The Colombo Bay
It is almost impossible to overstate the impact that container ships have had on our lives. By dramatically reducing the cost and speed of shipping goods around the world, they have made possible the unparalleled standard of living enjoyed by most in the developing world. That more of us are better fed, better clothed, and better informed than at any other time in human history is due in no small part to the unassuming steel boxes stacked by the thousands in ports from Baltimore to Bangkok that carry 90 percent of the world's cargo. First envisioned in 1937 by trucking company owner Malcolm McLean, this paradigm shift in shipping has also resulted in the loss of millions of manufacturing jobs in the United States. the establishment of vast, unregulated factories throughout the Third World, and the disruption of local economies. In short, the container ship made globalization possible.
In September 2001, Richard Pollak, a contributing editor to The Nation, flew from New York to Hong Kong and shipped out with the container ship Colombo Bay for a five-week trip back to New York. Given his tenure at America's leading progressive magazine and the world-historical significance of his subject, the resulting book, The Colombo Bay, might have been a searing indictment of the shipping industry, a thoughtful exploration of the nuances of globalization, or an idiosyncratic travel adventure. Instead, it is an intermittently informative narrative of an uneventful cruise that only suggests--largely through facts and anecdotes that Pollak could have uncovered without ever leaving his Manhattan apartment--the vast implications of container shipping. Setting sail two days after Sept. 11, Pollak devotes considerable space to his ongoing dilemma about whether or not to abandon his story and return to New York. Two years after the event, this hand-wringing is less interesting than the stories taking place around him on board, in port, and throughout the international process of production and consumption.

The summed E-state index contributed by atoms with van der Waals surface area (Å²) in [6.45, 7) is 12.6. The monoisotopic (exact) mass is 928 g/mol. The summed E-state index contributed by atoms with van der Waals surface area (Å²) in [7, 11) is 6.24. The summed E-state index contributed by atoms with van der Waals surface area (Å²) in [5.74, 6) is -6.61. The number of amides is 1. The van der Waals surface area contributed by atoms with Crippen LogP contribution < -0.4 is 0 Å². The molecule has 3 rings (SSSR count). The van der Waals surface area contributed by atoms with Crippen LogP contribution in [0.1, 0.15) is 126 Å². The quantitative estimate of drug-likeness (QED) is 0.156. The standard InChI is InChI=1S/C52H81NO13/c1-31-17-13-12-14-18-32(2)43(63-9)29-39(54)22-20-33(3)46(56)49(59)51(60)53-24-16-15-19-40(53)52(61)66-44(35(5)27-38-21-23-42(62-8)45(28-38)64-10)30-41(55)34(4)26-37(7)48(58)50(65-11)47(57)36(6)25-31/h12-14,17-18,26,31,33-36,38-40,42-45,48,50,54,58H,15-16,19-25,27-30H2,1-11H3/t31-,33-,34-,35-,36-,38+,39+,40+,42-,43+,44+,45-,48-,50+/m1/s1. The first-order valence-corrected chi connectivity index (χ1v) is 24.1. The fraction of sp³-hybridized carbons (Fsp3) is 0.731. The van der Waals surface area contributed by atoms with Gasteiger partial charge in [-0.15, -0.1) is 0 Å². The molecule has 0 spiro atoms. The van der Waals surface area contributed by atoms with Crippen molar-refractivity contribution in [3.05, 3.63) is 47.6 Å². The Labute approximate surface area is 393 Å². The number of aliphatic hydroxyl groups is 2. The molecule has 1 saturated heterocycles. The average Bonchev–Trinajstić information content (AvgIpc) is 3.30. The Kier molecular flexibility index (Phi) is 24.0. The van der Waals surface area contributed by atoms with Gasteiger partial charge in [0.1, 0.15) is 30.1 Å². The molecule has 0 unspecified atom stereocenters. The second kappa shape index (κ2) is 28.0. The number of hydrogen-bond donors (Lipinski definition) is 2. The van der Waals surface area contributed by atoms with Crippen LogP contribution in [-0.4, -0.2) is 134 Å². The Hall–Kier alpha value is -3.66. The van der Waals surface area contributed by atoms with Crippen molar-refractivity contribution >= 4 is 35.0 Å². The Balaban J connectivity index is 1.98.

This story demanded an investigative reporter (or perhaps a novelist); in Pollak, it got a curious and benign tourist. The ship's multinational crew, with the exception of its decent English master, receives only cursory treatment, parading through the book like colorful minor characters in a Bildungsroman. Pollak is more engaging on the details of container-ship technology and the ease with which containers can be used for smuggling goods, people, and perhaps weapons of mass destruction. Overall, though, he missed an important opportunity to offer original insights on globalization and its discontents.